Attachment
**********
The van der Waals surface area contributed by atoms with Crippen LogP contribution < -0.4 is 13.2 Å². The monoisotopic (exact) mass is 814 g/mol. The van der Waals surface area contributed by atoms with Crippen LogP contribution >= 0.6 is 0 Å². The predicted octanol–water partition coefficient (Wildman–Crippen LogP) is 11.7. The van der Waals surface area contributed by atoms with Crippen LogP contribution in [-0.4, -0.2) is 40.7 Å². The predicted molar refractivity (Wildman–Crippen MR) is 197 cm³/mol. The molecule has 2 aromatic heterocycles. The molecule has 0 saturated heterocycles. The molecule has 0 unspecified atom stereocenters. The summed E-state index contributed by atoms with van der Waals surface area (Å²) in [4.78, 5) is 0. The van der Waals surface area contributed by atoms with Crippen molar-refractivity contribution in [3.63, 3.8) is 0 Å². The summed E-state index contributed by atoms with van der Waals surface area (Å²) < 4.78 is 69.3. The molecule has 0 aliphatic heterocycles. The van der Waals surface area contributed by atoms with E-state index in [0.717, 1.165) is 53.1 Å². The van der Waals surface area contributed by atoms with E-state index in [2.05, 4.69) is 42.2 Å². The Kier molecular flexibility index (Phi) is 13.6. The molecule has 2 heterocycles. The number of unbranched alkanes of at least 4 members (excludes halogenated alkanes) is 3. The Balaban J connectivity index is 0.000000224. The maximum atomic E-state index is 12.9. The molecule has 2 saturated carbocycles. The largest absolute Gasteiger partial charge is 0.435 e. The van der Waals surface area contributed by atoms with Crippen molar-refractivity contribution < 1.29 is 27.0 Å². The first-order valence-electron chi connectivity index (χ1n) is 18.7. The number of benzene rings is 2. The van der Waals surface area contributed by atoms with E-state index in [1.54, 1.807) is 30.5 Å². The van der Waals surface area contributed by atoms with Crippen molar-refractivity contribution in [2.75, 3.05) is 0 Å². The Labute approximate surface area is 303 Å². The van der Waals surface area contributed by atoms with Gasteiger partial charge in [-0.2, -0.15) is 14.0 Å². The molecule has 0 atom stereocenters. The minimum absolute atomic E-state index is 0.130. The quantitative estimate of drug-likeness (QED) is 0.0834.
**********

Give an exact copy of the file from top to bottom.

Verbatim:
The van der Waals surface area contributed by atoms with Crippen LogP contribution < -0.4 is 13.2 Å². The monoisotopic (exact) mass is 814 g/mol. The van der Waals surface area contributed by atoms with Crippen LogP contribution >= 0.6 is 0 Å². The predicted octanol–water partition coefficient (Wildman–Crippen LogP) is 11.7. The van der Waals surface area contributed by atoms with Crippen LogP contribution in [-0.4, -0.2) is 40.7 Å². The predicted molar refractivity (Wildman–Crippen MR) is 197 cm³/mol. The molecule has 2 aromatic heterocycles. The molecule has 0 saturated heterocycles. The molecule has 0 unspecified atom stereocenters. The summed E-state index contributed by atoms with van der Waals surface area (Å²) in [4.78, 5) is 0. The van der Waals surface area contributed by atoms with Crippen molar-refractivity contribution in [3.63, 3.8) is 0 Å². The summed E-state index contributed by atoms with van der Waals surface area (Å²) < 4.78 is 69.3. The molecule has 0 aliphatic heterocycles. The van der Waals surface area contributed by atoms with E-state index in [0.717, 1.165) is 53.1 Å². The van der Waals surface area contributed by atoms with E-state index in [2.05, 4.69) is 42.2 Å². The Kier molecular flexibility index (Phi) is 13.6. The molecule has 2 heterocycles. The number of unbranched alkanes of at least 4 members (excludes halogenated alkanes) is 3. The Balaban J connectivity index is 0.000000224. The maximum atomic E-state index is 12.9. The molecule has 2 saturated carbocycles. The largest absolute Gasteiger partial charge is 0.435 e. The van der Waals surface area contributed by atoms with Crippen molar-refractivity contribution < 1.29 is 27.0 Å². The first-order valence-electron chi connectivity index (χ1n) is 18.7. The number of benzene rings is 2. The van der Waals surface area contributed by atoms with E-state index in [1.54, 1.807) is 30.5 Å². The van der Waals surface area contributed by atoms with Crippen molar-refractivity contribution in [2.75, 3.05) is 0 Å². The Labute approximate surface area is 303 Å². The van der Waals surface area contributed by atoms with Gasteiger partial charge in [-0.2, -0.15) is 14.0 Å². The molecule has 0 atom stereocenters. The minimum absolute atomic E-state index is 0.130. The quantitative estimate of drug-likeness (QED) is 0.0834.